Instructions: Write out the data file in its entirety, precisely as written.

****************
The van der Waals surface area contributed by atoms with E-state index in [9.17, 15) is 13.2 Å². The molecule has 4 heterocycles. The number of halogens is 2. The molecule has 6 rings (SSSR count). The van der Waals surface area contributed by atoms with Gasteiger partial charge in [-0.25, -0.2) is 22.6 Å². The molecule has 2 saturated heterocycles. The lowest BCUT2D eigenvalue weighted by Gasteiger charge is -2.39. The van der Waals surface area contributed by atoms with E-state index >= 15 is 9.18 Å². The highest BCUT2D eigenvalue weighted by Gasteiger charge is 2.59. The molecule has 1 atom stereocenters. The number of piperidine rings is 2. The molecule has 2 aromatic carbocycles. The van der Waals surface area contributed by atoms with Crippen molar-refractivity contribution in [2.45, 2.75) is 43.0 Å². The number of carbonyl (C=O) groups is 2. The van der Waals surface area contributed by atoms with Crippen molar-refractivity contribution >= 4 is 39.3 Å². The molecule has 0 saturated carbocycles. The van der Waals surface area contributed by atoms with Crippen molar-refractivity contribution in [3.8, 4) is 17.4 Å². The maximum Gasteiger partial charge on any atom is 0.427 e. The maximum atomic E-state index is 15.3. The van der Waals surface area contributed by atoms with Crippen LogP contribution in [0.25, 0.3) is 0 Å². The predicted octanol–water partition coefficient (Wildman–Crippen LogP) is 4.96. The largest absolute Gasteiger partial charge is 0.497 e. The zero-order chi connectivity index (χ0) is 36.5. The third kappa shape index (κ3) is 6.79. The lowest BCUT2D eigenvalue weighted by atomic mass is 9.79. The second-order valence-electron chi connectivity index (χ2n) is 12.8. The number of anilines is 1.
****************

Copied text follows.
The van der Waals surface area contributed by atoms with E-state index in [9.17, 15) is 13.2 Å². The molecule has 4 heterocycles. The number of halogens is 2. The molecule has 6 rings (SSSR count). The van der Waals surface area contributed by atoms with Gasteiger partial charge in [-0.25, -0.2) is 22.6 Å². The molecule has 2 saturated heterocycles. The lowest BCUT2D eigenvalue weighted by Gasteiger charge is -2.39. The van der Waals surface area contributed by atoms with E-state index >= 15 is 9.18 Å². The highest BCUT2D eigenvalue weighted by Gasteiger charge is 2.59. The molecule has 1 atom stereocenters. The number of piperidine rings is 2. The molecule has 2 aromatic carbocycles. The van der Waals surface area contributed by atoms with Crippen molar-refractivity contribution in [2.45, 2.75) is 43.0 Å². The number of carbonyl (C=O) groups is 2. The van der Waals surface area contributed by atoms with Crippen molar-refractivity contribution >= 4 is 39.3 Å². The molecule has 0 saturated carbocycles. The van der Waals surface area contributed by atoms with Crippen molar-refractivity contribution in [3.8, 4) is 17.4 Å². The maximum Gasteiger partial charge on any atom is 0.427 e. The maximum atomic E-state index is 15.3. The van der Waals surface area contributed by atoms with Crippen LogP contribution in [0.25, 0.3) is 0 Å². The predicted octanol–water partition coefficient (Wildman–Crippen LogP) is 4.96. The largest absolute Gasteiger partial charge is 0.497 e. The zero-order chi connectivity index (χ0) is 36.5. The third kappa shape index (κ3) is 6.79. The lowest BCUT2D eigenvalue weighted by atomic mass is 9.79. The second-order valence-electron chi connectivity index (χ2n) is 12.8. The number of anilines is 1.